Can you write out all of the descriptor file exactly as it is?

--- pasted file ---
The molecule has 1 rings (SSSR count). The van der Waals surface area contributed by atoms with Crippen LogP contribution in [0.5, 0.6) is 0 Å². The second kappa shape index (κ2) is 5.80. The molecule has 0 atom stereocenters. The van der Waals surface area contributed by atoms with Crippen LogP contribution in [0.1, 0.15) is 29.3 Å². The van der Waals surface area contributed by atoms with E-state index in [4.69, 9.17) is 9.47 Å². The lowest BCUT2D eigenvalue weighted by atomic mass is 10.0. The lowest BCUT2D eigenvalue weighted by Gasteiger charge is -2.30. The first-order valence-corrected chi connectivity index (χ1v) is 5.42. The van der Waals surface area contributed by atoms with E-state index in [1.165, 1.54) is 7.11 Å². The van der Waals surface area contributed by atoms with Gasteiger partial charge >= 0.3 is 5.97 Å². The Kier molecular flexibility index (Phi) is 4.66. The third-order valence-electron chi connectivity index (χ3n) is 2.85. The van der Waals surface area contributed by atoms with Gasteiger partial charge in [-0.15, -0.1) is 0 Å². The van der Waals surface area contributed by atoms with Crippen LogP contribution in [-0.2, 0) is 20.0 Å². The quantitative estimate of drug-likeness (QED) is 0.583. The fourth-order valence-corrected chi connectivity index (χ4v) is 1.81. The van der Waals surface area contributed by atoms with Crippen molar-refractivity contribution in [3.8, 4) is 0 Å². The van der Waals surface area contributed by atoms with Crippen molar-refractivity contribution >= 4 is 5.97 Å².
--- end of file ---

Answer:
The molecule has 1 rings (SSSR count). The van der Waals surface area contributed by atoms with Crippen LogP contribution in [0.5, 0.6) is 0 Å². The second kappa shape index (κ2) is 5.80. The molecule has 0 atom stereocenters. The van der Waals surface area contributed by atoms with Crippen LogP contribution in [0.1, 0.15) is 29.3 Å². The van der Waals surface area contributed by atoms with E-state index in [4.69, 9.17) is 9.47 Å². The lowest BCUT2D eigenvalue weighted by atomic mass is 10.0. The lowest BCUT2D eigenvalue weighted by Gasteiger charge is -2.30. The first-order valence-corrected chi connectivity index (χ1v) is 5.42. The van der Waals surface area contributed by atoms with E-state index in [1.165, 1.54) is 7.11 Å². The van der Waals surface area contributed by atoms with Gasteiger partial charge >= 0.3 is 5.97 Å². The Kier molecular flexibility index (Phi) is 4.66. The third-order valence-electron chi connectivity index (χ3n) is 2.85. The van der Waals surface area contributed by atoms with Gasteiger partial charge in [-0.15, -0.1) is 0 Å². The van der Waals surface area contributed by atoms with Crippen LogP contribution in [-0.2, 0) is 20.0 Å². The quantitative estimate of drug-likeness (QED) is 0.583. The fourth-order valence-corrected chi connectivity index (χ4v) is 1.81. The van der Waals surface area contributed by atoms with Crippen molar-refractivity contribution in [3.8, 4) is 0 Å². The van der Waals surface area contributed by atoms with Crippen molar-refractivity contribution >= 4 is 5.97 Å².